Restrictions on women’s attire violate international human rights standards, and have repeatedly been criticised by Human Rights Watch. In the field of education, this ban undercuts individual autonomy and choice, a fundamental aspect of women’s rights. It is time for diplomatic pressure to be put on Ankara to rid Turkish women of this idiosyncrasy. HRW’s repeated appeals to the Turkish government to ensure that women are permitted to attend university wearing the headscarf have fallen on deaf ears.
Secularism also thrives in India, the largest democracy in the world. And no one dares to stop a head-covering woman from taking any office there. Former premier Indira Gandhi used to cover her head with her saree. So does the UPA chief Sonia Gandhi. Former governor of Tamil Nadu, Justice Fatima Biwi, kept her head covered with her pallu. Even the controversial BJP stalwart, Mata Vijayaraje Scindia, who advocated sati system, was never seen with head uncovered.
Almost all religions encourage women to cover heads in one way or another.
Sikhs believe that the head of every person is god. It is a must for men and women in gurudwaras to keep heads covered as a token of respect to their holy book Guru Granth Sahib and the gurus. Catholic nuns dress like they’re wearing hijab. Mary, the mother of Jesus, (peace be upon them both) is always depicted in Christian art with her hair covered. Until the 1960s, it was obligatory for Catholic women to cover their heads in church. Some Christians cover only in church or while praying; others cover their heads all the time. They refer to 1 Corinthians 11 (or custom) as the basis for their practice. When Pope Benedict held an audience with Laura Bush recently, the head of America’s first lady was covered.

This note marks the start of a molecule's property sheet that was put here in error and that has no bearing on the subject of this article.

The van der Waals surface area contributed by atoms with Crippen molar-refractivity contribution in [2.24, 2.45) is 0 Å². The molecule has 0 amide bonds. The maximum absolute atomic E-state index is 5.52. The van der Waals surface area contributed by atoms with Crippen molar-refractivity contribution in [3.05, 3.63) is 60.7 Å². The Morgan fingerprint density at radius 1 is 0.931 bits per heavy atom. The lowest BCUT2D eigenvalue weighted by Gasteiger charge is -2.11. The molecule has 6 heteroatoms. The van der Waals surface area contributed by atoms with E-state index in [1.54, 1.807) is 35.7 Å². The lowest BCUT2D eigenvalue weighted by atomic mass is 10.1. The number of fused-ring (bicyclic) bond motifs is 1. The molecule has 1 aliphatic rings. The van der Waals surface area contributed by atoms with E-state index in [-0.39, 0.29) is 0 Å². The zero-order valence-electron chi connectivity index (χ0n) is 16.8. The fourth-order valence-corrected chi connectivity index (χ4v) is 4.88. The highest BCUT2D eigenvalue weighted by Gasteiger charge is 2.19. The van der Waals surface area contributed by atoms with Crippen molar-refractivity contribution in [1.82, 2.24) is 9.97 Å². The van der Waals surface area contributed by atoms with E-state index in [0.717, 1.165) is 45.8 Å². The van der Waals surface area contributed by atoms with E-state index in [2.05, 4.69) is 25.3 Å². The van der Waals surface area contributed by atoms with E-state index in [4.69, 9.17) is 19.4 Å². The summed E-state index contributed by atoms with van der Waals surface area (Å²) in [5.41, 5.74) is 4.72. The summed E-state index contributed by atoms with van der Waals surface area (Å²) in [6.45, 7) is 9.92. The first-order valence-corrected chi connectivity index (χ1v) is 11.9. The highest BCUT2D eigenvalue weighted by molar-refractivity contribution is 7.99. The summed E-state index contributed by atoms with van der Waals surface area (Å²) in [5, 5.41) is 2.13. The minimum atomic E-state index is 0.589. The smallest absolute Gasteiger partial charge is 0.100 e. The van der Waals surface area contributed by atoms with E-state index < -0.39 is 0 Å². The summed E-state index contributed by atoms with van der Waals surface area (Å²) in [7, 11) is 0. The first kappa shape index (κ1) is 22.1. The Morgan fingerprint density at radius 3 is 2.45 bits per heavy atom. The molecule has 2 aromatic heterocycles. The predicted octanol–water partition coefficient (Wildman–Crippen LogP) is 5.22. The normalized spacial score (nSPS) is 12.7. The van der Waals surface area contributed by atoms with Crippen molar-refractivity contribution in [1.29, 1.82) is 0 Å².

Principally, the Jewish religion requires married women to cover their hair – they could uncover it only before their husbands – and it is not important what the covering is. Talmud and Midrash created rules for Jewish women to cover their hair as part of religious observation. By the Middle Ages Jewish women largely conformed to the custom of hair covering.
Traditional Hindu women cover their heads and at least partly obscure their faces in the company of unrelated adult males. Sometimes veiling is accomplished with a loose end of the saree
, and sometimes it is done with dupatta
(scarf). (Women should cover their head with their sarees
and only then do Namaskar – Apastamb Dharmasutra 184.108.40.206
) It is not for nothing that a large number of African women and almost all Russian and Central Asian women wear headscarves. Women with covered heads discourage street Romeos. Hijab
automatically sends out the message that the woman is not “available.” It also helps a woman hide her physical attributes (or the lack of them).
Do headscarves pose a threat to public safety, health, order, or morals? No! Do they impinge on the rights of others? No! Are they inherently dangerous or disruptive of order and undermine the educational function? No! Headscarves only add to the grace and gravity of women. Covering brains is highly dangerous, while covering heads is completely harmless.